I poured about 1/2 cup of translucent glaze into a disposable container, then mixed in the tint. I started small (1 tsp) and worked my way up until I achieved the color and shade I wanted. I started with the burnt umber, and found that the color matched too closely to the stain color; it looked like I was just painting some brown paint on, so I added a teaspoon of raw umber to the mix, which added a cool, dark tone.
Then I brushed on my mixture (any ‘ole brush will do), shadowing here and there. Since my dad’s desk is sort of ‘stripey’ – I tried to mimic that. Then I wiped off the excess with a very damp cloth, using the cloth to blend blend blend! This took most of the glaze off, but left it in the crevices of the trim. I tried to take a painterly approach with the glaze, following the natural grain of the wood, to accentuate it. You can see where I brushed it on and wiped it off in different sections, just kind of eye-balling it.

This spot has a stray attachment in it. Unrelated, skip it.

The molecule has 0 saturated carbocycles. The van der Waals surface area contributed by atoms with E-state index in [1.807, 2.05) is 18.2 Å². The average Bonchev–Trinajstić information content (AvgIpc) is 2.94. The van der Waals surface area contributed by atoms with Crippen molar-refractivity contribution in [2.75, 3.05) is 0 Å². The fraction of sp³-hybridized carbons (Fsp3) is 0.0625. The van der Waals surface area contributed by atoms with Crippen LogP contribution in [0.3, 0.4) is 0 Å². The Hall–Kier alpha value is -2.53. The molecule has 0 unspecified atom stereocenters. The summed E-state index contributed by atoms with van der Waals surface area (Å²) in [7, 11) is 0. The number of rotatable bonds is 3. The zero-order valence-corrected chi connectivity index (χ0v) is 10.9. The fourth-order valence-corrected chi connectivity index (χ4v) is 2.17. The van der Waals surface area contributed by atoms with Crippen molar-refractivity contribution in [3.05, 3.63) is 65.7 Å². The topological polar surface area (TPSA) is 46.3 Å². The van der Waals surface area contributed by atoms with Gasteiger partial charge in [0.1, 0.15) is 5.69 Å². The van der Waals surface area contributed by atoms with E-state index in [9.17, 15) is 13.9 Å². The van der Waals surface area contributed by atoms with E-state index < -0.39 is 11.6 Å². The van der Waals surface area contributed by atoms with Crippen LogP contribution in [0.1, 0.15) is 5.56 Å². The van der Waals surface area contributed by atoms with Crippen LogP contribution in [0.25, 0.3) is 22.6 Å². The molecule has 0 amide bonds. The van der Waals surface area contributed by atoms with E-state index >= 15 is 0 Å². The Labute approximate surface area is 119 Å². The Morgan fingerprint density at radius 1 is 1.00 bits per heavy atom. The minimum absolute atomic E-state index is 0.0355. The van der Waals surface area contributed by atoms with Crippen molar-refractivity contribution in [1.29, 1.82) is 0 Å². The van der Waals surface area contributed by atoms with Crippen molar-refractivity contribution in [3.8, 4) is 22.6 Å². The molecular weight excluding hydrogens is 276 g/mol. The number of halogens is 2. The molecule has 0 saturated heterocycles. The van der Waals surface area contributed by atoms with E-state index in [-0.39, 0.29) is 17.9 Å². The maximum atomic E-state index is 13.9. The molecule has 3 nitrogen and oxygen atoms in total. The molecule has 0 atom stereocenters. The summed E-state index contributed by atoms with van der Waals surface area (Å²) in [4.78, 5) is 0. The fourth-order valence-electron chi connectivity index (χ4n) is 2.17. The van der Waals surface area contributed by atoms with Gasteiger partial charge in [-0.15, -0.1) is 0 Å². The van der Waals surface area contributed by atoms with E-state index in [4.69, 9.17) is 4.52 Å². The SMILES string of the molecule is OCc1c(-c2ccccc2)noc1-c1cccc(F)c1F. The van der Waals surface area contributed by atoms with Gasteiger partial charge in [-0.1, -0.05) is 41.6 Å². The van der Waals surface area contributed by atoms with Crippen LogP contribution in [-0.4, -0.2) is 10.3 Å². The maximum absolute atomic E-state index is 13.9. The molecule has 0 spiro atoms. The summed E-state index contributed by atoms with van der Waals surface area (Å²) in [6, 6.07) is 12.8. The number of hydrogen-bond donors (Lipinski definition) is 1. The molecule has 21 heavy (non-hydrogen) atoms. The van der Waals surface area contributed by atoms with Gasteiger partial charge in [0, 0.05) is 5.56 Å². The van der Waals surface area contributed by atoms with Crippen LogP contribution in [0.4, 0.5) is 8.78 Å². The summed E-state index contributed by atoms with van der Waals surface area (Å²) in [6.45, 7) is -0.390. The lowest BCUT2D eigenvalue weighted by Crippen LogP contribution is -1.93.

Goodness. It adds so much more depth to the finish, amiright?
Next, I moved onto mixing up a wood toner. Basically, the toner I mixed up is a tinted, extremely diluted polyurethane.
Keep the color wheel in mind. Colors that are opposite each other on the wheel cancel each other out, or ‘tone’ the other down. So from now on, when I get my hair colored and the stylist comes at me with a purple toner, I don’t need to duck and cover. I now understand that she’s trying to tone down the yellow, brassy tones in my hair. Same concept here.
I used a water-based poly so I could use water to dilute it. It’s also easier to clean up and not as stinky as its oil-based counterpart. And mental note: the mixture is really watery – I diluted it with 2 parts water to 1 part poly. You just want a little poly for the tint to stick to. Again, I used my universal tinting colorant to tint the toner. I started small and worked up to the darkness I wanted.